The term “usage guide”

Within the Bridging the Unbridgeable project we use the term “usage guide” to describe usage handbooks of manuals like Fowler’s Modern English Usage and many others, as included in our HUGE database. But where does the term come from? I checked the OED, which provides an American source, from a 1951 issue of the journal College Composition & Communication published by NCTE, as a first instance and a second example from the Toronto Globe and Mail (2007).

Could that mean that it is a North American term? Edmund Weiner used it too, in his very useful article “On editing a usage guide” (1988). (The title by itself would make a useful British addition to the v. short list of quotations in the OED.) Does anyone know of earlier examples of the term than the one provided by the OED? I’d like to know how old the term is, and also, if we can find out, who coined it. Perhaps not really important, but I’d just like to know.

My usage guides

 

Meanwhile, one of our readers, Paul Nance, let me know that he found an antedating to the OED‘s first quotation:

The earliest US example I’ve found so far is Seattle Daily Times 13 Oct 1946, in a discussion of teaching materials used in public schools. It also refers to a locally-produced series of three texts, titled “Usage Guide for Language Arts”.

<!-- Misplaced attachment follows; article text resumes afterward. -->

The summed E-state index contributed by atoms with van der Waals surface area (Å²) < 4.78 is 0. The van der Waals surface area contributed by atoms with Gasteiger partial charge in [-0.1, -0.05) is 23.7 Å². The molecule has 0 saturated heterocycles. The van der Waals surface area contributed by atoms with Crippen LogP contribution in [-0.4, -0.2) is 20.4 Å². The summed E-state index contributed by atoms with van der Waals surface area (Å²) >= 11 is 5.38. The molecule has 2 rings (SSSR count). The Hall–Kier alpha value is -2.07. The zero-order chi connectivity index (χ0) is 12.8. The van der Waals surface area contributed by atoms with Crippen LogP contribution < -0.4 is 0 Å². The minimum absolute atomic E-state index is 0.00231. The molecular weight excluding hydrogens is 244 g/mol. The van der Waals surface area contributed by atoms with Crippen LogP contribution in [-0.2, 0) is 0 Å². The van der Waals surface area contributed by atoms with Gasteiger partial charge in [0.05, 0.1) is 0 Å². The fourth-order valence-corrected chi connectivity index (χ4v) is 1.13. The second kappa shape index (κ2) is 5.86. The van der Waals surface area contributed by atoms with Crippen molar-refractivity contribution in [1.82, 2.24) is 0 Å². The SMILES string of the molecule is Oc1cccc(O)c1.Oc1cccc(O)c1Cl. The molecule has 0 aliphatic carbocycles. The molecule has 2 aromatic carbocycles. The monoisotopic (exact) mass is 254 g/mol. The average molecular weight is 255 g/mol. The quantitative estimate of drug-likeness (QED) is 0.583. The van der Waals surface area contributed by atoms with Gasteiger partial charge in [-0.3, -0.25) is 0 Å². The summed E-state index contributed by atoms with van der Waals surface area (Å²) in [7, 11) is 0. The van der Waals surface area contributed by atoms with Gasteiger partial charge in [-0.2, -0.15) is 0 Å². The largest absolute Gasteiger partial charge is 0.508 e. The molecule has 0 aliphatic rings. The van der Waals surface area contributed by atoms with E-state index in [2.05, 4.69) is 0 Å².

Thanks for this, Paul!

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2 Responses to The term “usage guide”

  1. paulnance says:

    Here, thanks to Worldcat, are even earlier uses in book titles. The first two are pamphlets:
    Franklin, G. B. 1921. A short guide to good usage. Evansville, Ind: Evansville College.
    Dixon, William V. 1923. A practical guide to better everyday English: Examples of common errors in speech followed by the correct usage. Fort Scott, Kan: Tucker’s Print Shop
    And the first published book:
    Hugon, Paul Desdemaines. 1927. Morrow’s word-finder; a living guide to modern usage, spelling, synonyms, pronunciation, grammar, word origins, & authorship, all in one alphabetical order. New York: W. Morrow & Company.

    In searching these, I found many more “usage guides” in that period that offered advice on manners. If early compilers of language advice borrowed the term from books like The book of good manners : a guide to polite usage for all social functions (1923), does this suggest that they saw “proper English” as a matter of manners or social class?

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